The fitness and activity tracker world is flush with variety yet void of a true monopoly. But amid the many big-name brands (Garmin, Samsung, TomTom, Suunto, etc.) sits one name that’s a de facto leader: Fitbit, the company most synonymous with fitness bands. While each company offers its own version of a flagship, Fitbit took to the task of reimagining the fitness wearable in 2016, designing and manufacturing a jack-of-all-trades watch it dubs the Blaze. Boasting a built-in heart rate monitor, easy-to-access onscreen workouts, an accurate step counter, and an intuitive companion application, the Blaze looked to set a high standard in a crowded field.
With just over a year under its belt, the Blaze still stands out among a crowded field of fitness bands and remains (largely) relevant as it barrels down Year 2 of existence. Hell, even the Kansas City Chiefs’ All-Pro cornerback Marcus Peters gave it a ringing endorsement when we strapped one on his wrist last summer.
But does it truly possess a rich feature set and effective ecosystem capable of allowing it to continue to be the world-beating activity tracker Fitbit hopes it to be? Or is it yet another fitness wearable that’s simply waiting for a bigger, better version to occlude it? To check in on the Blaze and see if it has what it takes to keep up with a rapidly advancing industry, we decided to give the one-year-old fitness tracker a true test of its capability.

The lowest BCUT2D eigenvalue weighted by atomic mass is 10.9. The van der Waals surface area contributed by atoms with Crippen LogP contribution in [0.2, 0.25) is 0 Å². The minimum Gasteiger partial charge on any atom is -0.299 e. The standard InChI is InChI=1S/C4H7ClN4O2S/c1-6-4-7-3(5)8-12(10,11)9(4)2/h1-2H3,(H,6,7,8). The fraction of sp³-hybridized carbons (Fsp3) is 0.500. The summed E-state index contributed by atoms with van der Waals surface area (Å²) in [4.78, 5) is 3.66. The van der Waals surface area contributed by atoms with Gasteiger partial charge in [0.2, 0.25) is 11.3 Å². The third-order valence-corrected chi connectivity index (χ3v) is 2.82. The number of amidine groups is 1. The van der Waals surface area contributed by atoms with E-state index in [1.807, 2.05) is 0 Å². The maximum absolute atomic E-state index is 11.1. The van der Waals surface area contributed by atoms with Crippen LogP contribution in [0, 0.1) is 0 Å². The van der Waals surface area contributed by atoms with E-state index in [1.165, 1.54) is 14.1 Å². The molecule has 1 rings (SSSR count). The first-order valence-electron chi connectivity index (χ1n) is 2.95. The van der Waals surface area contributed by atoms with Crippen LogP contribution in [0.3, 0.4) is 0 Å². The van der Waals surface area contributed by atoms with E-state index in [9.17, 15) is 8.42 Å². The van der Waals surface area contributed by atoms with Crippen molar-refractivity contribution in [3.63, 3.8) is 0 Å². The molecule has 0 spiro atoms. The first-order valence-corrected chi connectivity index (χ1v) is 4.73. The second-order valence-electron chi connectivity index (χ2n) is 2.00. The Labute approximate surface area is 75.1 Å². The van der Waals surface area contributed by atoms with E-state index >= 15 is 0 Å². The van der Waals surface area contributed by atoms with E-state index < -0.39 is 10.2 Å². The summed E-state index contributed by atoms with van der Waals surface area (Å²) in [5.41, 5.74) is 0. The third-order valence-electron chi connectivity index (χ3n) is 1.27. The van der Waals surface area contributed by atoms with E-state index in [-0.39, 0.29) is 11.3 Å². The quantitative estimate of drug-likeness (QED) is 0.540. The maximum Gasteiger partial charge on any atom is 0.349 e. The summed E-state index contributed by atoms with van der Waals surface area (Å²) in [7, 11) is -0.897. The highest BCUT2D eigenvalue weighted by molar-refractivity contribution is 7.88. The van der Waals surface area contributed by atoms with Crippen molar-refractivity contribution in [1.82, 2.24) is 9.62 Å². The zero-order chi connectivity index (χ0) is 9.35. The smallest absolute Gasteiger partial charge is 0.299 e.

What’s in the box?
For our review, we received the standard Fitbit Blaze outfit with a traditional rubber watchband. Other items in the box included the charging apparatus and some informational paperwork detailing how to initially start, pair, and use the device.
Most fitness trackers tend to forgo any semblance of style in favor of cutting a low profile. With the Blaze, Fitbit decided to merge style and fitness, allowing buyers to add their own custom flair to the device. Be it a classy leather or stainless-steel band, or a more casual nylon model, Fitbit offers several options to set the Blaze apart. Our review model came only with the standard rubber band.
The Blaze also came with a small amount of charge when we pulled it from the box, so we were able to start using the thing right away. The Blaze itself is a square tracker, outfit with a PurePulse heart rate monitor on its backside; it clips neatly into the watchband before letting you pair via Bluetooth to its companion application. You don’t necessarily have to do this, but why have a fitness tracker if you aren’t interested in full-blown tracking?